In a statement Thursday morning, Turner disclosed that the first hour of the deposition consisted of staffers for Intelligence Committee Chairman Adam SchiffAdam Bennett SchiffOfficers offer harrowing accounts at first Jan. 6 committee hearing Live coverage: House panel holds first hearing on Jan. 6 probe Five things to watch as Jan. 6 panel begins its work MORE (D-Calif.) questioning Volker. Turner praised Volker as an “incredible diplomat” and slammed Schiff’s impeachment probe.

“It is deeply unfortunate and regrettable that Schiff’s show trial investigation has clearly affected Volker’s ability to advance U.S. interests with Ukraine. It is my strong belief that Volker would not have been involved in nor permitted anything inappropriate, let alone illegal, in his service to our country,” Turner said. “Today he continued his legacy of integrity under questioning from Schiff’s staff. I do not believe that Volker’s testimony advanced Schiff’s impeachment agenda.”

The Democrats on hand included Rep. Eric SwalwellEric Michael SwalwellCalifornia Democrats warn of low turnout in recall election DOJ declines to back Mo Brooks's defense against Swalwell's riot lawsuit Tech executives increased political donations amid lobbying push MORE (Calif.), an Intelligence member who dropped out of the 2020 presidential race this summer; Rep. Jamie RaskinJamin (Jamie) Ben RaskinHouse at war over Jan. 6 inquiry, mask mandate GOP Rep. Clyde defends 'normal tourist visit' comparison for Jan. 6 Five takeaways from a bracing day of Jan. 6 testimony MORE (Md.), a former constitutional law professor who serves on Oversight; and Rep. Gerry ConnollyGerald (Gerry) Edward ConnollyHouse bill targets US passport backlog Democrats weigh next steps on Jan. 6 probe Tlaib, Democrats slam GOP calls for border oversight to fight opioid crisis MORE (Va.), a Foreign Affairs member.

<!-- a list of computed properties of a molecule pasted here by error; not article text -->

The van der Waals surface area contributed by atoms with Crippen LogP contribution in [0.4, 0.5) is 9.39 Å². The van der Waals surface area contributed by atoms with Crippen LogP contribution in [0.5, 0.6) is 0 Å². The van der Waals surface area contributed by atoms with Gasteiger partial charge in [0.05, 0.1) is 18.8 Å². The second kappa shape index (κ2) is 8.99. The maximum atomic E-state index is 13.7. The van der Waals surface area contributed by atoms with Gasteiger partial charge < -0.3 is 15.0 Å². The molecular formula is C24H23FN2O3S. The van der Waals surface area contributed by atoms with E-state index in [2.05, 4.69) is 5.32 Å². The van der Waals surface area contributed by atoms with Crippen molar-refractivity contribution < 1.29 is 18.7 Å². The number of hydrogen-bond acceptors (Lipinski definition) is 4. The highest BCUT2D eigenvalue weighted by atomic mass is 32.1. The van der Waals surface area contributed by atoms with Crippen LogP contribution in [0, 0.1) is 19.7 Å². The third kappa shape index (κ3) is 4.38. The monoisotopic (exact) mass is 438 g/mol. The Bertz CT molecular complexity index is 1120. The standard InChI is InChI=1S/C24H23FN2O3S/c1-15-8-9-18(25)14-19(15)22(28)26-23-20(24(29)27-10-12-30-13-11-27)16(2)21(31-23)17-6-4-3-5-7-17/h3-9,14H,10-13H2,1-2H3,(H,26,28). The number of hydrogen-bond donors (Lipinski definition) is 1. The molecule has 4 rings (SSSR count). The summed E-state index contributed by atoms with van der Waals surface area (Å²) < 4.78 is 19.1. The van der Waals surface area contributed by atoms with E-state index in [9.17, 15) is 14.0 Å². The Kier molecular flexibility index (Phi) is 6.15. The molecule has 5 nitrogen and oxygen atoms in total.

The first lawmaker seen leaving the meeting, Raskin, declined to comment. Connolly left soon after, saying he needed to attend a town hall in his district but would not answer any questions about Volker.

Far from shying away from the Ukraine allegations, Trump has defended himself by going on offense. Even as Thursday’s deposition was underway in the Capitol, the president urged both Ukraine and China to investigate the Bidens. 

“I would think that if they were honest about it they’d start a major investigation into the Bidens,” Trump told reporters at the White House.

And Trump’s personal attorney, Rudy GiulianiRudy GiulianiCapitol insurrection hearing exposes Trumpworld delusions DOJ declines to back Mo Brooks's defense against Swalwell's riot lawsuit Bob Dole: 'I'm a Trumper' but 'I'm sort of Trumped out' MORE, began to tweet out screenshots of text messages between Giuliani and Volker, a former U.S. ambassador to NATO who now heads the McCain Institute. 

In one such text message, Volker tried to arrange a meeting in Madrid between Giuliani and Zelensky adviser Andriy Yermak.

Volker’s deposition was expected to run well into Thursday afternoon.

—Updated at 11:58 a.m.